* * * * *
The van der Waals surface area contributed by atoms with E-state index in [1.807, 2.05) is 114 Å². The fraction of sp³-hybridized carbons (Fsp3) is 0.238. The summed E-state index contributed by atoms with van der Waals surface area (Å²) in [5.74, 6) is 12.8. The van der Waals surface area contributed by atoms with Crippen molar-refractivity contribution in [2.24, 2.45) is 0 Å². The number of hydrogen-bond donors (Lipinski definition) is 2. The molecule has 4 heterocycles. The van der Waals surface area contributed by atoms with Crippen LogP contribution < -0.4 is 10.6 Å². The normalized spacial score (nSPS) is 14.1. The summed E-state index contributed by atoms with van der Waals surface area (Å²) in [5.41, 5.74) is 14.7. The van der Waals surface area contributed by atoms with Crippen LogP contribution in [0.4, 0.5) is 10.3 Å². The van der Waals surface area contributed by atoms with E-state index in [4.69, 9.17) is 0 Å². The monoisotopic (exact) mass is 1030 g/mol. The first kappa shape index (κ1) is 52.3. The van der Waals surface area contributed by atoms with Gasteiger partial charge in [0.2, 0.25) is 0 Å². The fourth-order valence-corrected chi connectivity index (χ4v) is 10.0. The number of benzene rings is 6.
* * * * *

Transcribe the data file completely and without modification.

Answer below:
The van der Waals surface area contributed by atoms with E-state index in [1.807, 2.05) is 114 Å². The fraction of sp³-hybridized carbons (Fsp3) is 0.238. The summed E-state index contributed by atoms with van der Waals surface area (Å²) in [5.74, 6) is 12.8. The van der Waals surface area contributed by atoms with Crippen molar-refractivity contribution in [2.24, 2.45) is 0 Å². The number of hydrogen-bond donors (Lipinski definition) is 2. The molecule has 4 heterocycles. The van der Waals surface area contributed by atoms with Crippen LogP contribution < -0.4 is 10.6 Å². The normalized spacial score (nSPS) is 14.1. The summed E-state index contributed by atoms with van der Waals surface area (Å²) in [5.41, 5.74) is 14.7. The van der Waals surface area contributed by atoms with Crippen LogP contribution in [0.4, 0.5) is 10.3 Å². The van der Waals surface area contributed by atoms with E-state index in [4.69, 9.17) is 0 Å². The monoisotopic (exact) mass is 1030 g/mol. The first kappa shape index (κ1) is 52.3. The van der Waals surface area contributed by atoms with Gasteiger partial charge in [0.2, 0.25) is 0 Å². The fourth-order valence-corrected chi connectivity index (χ4v) is 10.0. The number of benzene rings is 6.